On another note, Art: How do you think feminists will react when they read your new book (or hear about it)? Abortion is considered a near-sacrament to many. A key tenet seems to be that a fetus is not "really" human. You seem to say womb-life is "real," too. If correct, that brings to mind the iconic scene from Kubrick's 2010: A Space Odyssey.” As "fetal" planets align in the uterus of OUTERspace, a human fetus floats into view in the INNERspace of a mortal womb. Does that mean life pre-birth is as complex as that following?

    You don't seem to take political sides, at least not publicly. Still, I can't see how feminists could remain silent if your book gets coverage and they learn fetuses are as real as babies (and maybe MORE important in terms of future personal and societal developments).

    I can also see conservatives using your words to make THEIR political hay.

    Now, all that may not be bad. Heated debates can deepen understanding of controversial subjects, provided basic comity is observed. A gender-politics brawl might also provide great advertising for your tome. And the dustup could also raise interesting questions like, "If a fetus isn't real because it is tiny and not fully developed, should women not worry about itty-bitty cancer cells that aren't quite 'real' yet, too?"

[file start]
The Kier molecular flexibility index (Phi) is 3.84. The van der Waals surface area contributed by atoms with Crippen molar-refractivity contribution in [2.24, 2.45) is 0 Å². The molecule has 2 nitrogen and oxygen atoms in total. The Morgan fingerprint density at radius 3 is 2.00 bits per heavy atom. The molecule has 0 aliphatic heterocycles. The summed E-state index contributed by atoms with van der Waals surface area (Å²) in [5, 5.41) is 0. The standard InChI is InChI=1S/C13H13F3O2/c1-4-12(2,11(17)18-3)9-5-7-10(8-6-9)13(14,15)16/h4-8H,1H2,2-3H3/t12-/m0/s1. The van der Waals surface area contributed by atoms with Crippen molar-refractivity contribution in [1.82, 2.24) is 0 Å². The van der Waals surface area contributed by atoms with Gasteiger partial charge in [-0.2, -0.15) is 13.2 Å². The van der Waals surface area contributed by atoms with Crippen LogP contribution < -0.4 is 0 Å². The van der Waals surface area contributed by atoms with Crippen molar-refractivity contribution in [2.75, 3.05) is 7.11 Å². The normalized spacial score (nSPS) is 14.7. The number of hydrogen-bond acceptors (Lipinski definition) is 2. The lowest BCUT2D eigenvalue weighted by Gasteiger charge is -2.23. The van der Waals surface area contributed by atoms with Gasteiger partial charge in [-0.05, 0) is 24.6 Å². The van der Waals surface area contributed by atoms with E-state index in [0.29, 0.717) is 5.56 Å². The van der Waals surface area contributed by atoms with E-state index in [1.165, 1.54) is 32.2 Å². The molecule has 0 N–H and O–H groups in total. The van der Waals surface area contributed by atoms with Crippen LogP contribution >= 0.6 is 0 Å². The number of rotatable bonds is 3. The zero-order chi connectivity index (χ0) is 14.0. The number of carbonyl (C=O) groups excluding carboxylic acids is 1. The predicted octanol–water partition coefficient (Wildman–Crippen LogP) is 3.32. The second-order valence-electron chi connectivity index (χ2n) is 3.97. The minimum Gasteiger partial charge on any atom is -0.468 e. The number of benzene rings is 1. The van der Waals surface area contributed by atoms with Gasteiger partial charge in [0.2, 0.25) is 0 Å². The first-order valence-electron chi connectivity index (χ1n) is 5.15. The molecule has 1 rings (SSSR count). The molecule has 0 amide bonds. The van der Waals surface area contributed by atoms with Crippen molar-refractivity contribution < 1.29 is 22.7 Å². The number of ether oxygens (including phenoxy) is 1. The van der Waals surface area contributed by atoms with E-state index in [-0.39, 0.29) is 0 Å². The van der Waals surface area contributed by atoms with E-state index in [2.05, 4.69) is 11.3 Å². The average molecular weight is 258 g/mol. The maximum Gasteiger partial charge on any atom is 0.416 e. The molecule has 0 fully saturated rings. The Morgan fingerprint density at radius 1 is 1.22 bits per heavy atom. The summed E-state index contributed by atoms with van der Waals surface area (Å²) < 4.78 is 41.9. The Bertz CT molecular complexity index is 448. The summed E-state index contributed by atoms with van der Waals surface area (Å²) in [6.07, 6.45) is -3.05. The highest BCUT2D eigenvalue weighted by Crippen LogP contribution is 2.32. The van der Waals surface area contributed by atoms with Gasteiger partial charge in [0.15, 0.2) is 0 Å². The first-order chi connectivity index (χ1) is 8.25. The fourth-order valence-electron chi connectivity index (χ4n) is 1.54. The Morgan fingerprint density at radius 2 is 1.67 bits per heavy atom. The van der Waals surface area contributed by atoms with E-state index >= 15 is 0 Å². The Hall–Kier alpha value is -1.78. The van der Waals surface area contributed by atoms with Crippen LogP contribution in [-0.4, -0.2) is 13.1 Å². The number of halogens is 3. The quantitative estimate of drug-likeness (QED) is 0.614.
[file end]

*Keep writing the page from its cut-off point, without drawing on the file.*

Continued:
Your research and theories could raise a ruckus in other ways, too. Fetal-Alcohol Syndrome led to warnings on wine bottles. Could pregnant women now be warned not to WORRY too much while carrying? Would new "fetal harassment" laws pass, mirroring ones punishing sexual harassment? Will it become illegal not to offer a mother-to-be a seat on the bus instead of a polite option?

    Today a female’s “right to her body “ is constrained by things like not being able to put illegal drugs in it…or move it at 150 MPH on highways. Will it soon be constrained by the public’s right to healthy fetuses and birthed babies?

    What impact will your book have on Philosophy? After all, how free are we, really, if so much that shapes us (and does so powerfully) happens before we are born?

    Politically, will governments use your theories to become more compassionate, taking preventative actions to ensure healthier babies? Or will they become more punitive and controlling?

    Will the voting public be more inclined to elect presidents like Ed Muskie who lost his bid due to alleged tears?

    Business-wise, will CEOs who act like Citizen Kane be worshipped or pitied? That is, will ordinary folks consider a person who can't slow down (due to the pressure of his imprint) someone to emulate or be counseled in PT?

  6. Hi Art,

    i d like you to tell me what you think of thomas slater's theory;